Contact with allergens – Physical contact with a number of agents may result in urticaria, including plant products and resins, raw fruits and vegetables, or raw seafood. People employed in food processing can develop contact urticaria from various exposures [19]. Children sometimes develop urticaria upon contact with animal saliva, if allergic to those allergens. In contrast, detergents, soaps, and lotions are more likely to cause contact dermatitis than urticaria. (See «Clinical features and diagnosis of allergic contact dermatitis» and «Contact dermatitis in children».)

Urticarial transfusion reactions – Acute urticaria in the setting of transfusion may arise from several mechanisms, including IgE-mediated allergic reactions, complement-mediated reactions, and other immunologic events. These reactions are discussed elsewhere. (See «Immunologic transfusion reactions».)

Direct mast cell activation — Certain drugs, foods, and plants can cause urticaria due to mast cell degranulation through a non-IgE-mediated mechanism. The most frequently implicated are narcotics, muscle relaxants, vancomycin, and radiocontrast media. Some berries and nettle plants are examples of plants and plant foods that cause direct mast cell activation.

Narcotics – Opiate analgesics, such as morphine and codeine, cause direct mast cell activation. Dextromethorphan, an opiate derivative ingredient in cough suppressant syrups, can also cause urticaria [20].

Muscle relaxants – Anesthetic muscle relaxants, including atracuriumvecuroniumsuccinylcholine, and curare, may cause urticaria. Muscle relaxants can also cause IgE-mediated anaphylaxis. Allergic reactions to these medications are reviewed in greater detail elsewhere. (See «Perioperative anaphylaxis: Clinical manifestations, etiology, and management».)

Vancomycin – The «red man» syndrome is seen after rapid vancomycin infusion and presents as diffuse erythema or flushing, sometimes with accompanying urticaria. The concomitant use of opiates and vancomycin may increase the likelihood of a reaction. (See «Vancomycin hypersensitivity».)

Radiocontrast medium – Radiocontrast agents are associated with urticaria and angioedema. (See «Diagnosis and treatment of an acute reaction to a radiologic contrast agent».)

Certain foods – Tomatoes, strawberries, and a small number of other foods can cause generalized urticaria or contact urticaria through nonimmunologic mechanisms, particularly in young children [6]. These foods are sometimes referred to as «pseudoallergens.» IgE-mediated allergies to these foods are also possible.

Stinging nettle – The nettle plant (Urtica dioica), after which the disorder «urticaria» was named, is a common weed found in Europe, North and South America, and parts of Africa that causes hives and a stinging sensation immediately following contact with the skin [21-23]. These symptoms may be due to histamine in the nettle plant itself, in addition to mediators that cause pain [24].

Nonsteroidal anti-inflammatory drugs — Nonsteroidal anti-inflammatory drugs (NSAIDs), such as aspirinibuprofennaproxen sodium, and others, can trigger urticaria and/or angioedema by two distinct mechanisms:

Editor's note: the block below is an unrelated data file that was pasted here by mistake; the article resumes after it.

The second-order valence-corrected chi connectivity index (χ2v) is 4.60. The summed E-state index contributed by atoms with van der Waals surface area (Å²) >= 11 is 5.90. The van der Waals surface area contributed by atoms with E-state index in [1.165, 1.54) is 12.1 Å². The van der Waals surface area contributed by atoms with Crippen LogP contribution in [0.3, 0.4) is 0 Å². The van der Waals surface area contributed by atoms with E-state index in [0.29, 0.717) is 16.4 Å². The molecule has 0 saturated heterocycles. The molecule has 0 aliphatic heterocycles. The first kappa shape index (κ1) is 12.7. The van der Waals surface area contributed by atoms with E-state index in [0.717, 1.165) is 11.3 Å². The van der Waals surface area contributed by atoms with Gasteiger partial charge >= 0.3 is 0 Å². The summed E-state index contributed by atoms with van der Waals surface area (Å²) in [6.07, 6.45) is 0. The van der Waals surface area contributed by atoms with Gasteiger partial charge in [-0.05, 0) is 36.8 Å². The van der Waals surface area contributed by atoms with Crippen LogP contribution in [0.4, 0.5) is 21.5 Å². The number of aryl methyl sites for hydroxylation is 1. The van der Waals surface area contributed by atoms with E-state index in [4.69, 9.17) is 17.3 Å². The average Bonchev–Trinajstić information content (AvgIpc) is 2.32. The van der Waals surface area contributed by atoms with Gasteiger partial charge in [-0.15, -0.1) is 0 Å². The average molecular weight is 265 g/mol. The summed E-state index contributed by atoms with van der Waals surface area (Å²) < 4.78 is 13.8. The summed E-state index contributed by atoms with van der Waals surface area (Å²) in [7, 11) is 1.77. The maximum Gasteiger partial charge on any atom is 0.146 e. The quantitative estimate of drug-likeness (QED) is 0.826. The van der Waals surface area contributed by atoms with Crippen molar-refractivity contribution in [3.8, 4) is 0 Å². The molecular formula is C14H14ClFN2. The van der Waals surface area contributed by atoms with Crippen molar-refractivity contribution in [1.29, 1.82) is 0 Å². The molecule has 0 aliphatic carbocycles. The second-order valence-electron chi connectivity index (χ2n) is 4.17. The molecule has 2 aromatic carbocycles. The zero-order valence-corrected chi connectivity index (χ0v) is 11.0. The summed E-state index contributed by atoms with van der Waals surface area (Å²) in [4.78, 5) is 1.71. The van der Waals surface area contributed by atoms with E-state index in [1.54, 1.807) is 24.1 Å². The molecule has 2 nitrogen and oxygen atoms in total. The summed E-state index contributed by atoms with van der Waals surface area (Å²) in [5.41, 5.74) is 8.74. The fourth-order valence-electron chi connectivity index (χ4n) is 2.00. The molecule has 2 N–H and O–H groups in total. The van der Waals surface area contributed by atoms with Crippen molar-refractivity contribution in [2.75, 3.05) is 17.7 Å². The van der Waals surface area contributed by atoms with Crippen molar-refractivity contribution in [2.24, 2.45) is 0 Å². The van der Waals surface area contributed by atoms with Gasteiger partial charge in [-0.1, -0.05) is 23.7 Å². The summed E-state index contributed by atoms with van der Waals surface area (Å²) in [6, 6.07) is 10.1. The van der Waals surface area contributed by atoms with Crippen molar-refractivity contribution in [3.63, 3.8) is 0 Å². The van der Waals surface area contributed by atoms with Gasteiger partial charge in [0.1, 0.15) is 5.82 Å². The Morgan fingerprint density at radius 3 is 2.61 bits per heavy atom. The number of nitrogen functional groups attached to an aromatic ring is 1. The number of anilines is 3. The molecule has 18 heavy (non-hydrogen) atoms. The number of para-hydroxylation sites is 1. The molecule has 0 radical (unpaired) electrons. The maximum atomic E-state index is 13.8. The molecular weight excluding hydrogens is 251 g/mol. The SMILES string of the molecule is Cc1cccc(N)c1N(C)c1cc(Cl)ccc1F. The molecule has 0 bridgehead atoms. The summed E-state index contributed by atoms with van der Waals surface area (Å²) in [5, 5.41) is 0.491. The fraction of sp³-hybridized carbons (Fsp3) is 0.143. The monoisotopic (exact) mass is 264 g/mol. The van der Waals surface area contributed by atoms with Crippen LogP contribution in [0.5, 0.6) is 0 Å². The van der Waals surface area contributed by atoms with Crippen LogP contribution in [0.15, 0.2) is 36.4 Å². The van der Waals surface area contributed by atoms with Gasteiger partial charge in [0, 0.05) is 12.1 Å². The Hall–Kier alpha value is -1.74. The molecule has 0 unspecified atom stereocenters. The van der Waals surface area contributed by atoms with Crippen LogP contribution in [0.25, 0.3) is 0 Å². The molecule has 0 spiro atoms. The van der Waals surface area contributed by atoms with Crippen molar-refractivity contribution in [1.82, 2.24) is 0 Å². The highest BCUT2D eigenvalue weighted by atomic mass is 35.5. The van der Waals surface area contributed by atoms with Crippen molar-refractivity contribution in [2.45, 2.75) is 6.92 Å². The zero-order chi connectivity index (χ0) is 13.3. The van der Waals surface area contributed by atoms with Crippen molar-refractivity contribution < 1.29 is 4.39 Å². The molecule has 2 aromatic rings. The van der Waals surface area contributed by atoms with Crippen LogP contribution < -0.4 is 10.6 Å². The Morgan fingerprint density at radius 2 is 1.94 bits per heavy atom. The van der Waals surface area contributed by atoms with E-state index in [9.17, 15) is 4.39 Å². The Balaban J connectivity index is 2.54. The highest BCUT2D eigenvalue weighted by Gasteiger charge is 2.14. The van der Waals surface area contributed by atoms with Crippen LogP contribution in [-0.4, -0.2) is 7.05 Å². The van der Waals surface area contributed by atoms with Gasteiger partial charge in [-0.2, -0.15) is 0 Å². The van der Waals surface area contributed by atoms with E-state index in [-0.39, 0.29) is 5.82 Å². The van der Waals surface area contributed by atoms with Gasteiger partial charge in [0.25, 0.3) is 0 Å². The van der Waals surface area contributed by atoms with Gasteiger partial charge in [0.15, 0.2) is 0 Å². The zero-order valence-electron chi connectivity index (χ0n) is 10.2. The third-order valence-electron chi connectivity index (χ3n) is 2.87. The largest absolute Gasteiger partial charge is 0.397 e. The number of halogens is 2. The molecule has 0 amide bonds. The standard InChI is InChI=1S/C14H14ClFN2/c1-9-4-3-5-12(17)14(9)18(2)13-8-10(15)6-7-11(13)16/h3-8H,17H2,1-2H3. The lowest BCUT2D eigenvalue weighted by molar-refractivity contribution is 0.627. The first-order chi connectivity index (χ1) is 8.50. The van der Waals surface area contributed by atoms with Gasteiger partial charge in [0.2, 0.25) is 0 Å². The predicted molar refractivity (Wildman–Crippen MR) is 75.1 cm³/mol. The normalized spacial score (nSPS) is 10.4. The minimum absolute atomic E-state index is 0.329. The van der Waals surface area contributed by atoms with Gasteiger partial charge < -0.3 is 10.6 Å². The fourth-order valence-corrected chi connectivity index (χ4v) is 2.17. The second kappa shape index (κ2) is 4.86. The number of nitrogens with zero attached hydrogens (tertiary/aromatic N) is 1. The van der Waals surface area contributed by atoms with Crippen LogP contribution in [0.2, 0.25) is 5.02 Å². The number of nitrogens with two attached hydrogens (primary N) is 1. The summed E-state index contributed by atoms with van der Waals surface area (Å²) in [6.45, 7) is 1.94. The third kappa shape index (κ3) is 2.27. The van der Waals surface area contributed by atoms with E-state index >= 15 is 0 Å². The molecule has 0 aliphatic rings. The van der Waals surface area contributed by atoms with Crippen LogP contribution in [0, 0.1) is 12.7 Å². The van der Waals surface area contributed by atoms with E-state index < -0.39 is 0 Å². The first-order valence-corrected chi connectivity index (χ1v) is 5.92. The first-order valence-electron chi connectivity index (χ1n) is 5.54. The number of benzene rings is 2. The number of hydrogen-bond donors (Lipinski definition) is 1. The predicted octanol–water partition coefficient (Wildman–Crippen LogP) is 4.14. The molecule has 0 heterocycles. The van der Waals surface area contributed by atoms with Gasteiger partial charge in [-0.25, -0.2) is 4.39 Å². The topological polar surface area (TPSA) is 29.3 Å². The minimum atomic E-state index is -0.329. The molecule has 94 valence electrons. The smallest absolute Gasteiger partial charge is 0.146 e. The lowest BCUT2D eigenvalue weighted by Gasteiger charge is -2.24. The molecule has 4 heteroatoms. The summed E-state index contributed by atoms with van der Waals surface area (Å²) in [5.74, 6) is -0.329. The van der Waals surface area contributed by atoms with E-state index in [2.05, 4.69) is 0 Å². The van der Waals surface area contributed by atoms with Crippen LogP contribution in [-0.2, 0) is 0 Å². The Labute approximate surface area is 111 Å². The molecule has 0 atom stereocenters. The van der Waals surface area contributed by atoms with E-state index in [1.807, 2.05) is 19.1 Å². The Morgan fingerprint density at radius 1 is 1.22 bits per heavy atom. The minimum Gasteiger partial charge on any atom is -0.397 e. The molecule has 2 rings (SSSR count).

Pseudoallergic/pharmacologic – NSAIDs cause urticaria in some individuals, presumably due to underlying abnormalities in arachidonic acid metabolism. This form of NSAID reaction is called a pseudoallergic reaction because the mechanism is nonimmunologic. NSAID pseudoallergy can be seen with any agent (eg, aspirinibuprofen) that inhibits the cyclooxygenase-1 (COX-1) enzyme and rarely occurs with agents that are very weak inhibitors of COX-1. Patients with pseudoallergy usually tolerate acetaminophen and the selective cyclooxygenase-2 (COX-2) inhibitors. Pseudoallergic reactions attributed to NSAIDs are discussed in more detail separately. (See «NSAIDs (including aspirin): Allergic and pseudoallergic reactions», section on ‘Pseudoallergic reactions’.)

Allergic – A specific NSAID can also cause acute urticaria in patients who are allergic to that one agent. These reactions are presumed to represent true, immunologic allergy. (See «NSAIDs (including aspirin): Allergic and pseudoallergic reactions», section on ‘Allergic reactions (presumed IgE-mediated)’.)

Both pharmacologic and allergic reactions to NSAIDs can be severe. However, the management differs. (See «NSAIDs (including aspirin): Allergic and pseudoallergic reactions», section on ‘Management’.)

Uncommon causes — Uncommon causes of new-onset urticaria include various physical factors, serum sickness, and hormone-associated disorders.

Physical stimuli – Physical urticarial syndromes are forms of chronic urticaria that are triggered by specific physical factors, such as cold exposure, sudden changes in body temperature, pressure or vibration against the skin, exercise, exposure to sunlight, or other stimuli. These disorders are reviewed separately. (See «Physical (inducible) forms of urticaria» and «Cold urticaria».)

Serum sickness – Serum sickness and serum sickness-like reactions to exogenous proteins or medications may present with an urticarial rash accompanied by fever, polyarthralgias, polyarthritis, and/or lymphadenopathy. This typically develops within one to three weeks after administration of the causative agent. Proteinuria, edema, and abdominal pain may also be present. These reactions are discussed elsewhere. (See «Serum sickness and serum sickness-like reactions».)

Progesterone-associated urticaria – There are rare reports of progesterone-containing oral contraceptives, hormone replacement therapy, or endogenous progesterone associated with cyclic urticaria [25,26]. The disorder is sometimes called autoimmune progesterone dermatitis [27-30]. Lesions usually appear during the second half of the menstrual cycle and resolve with menstruation.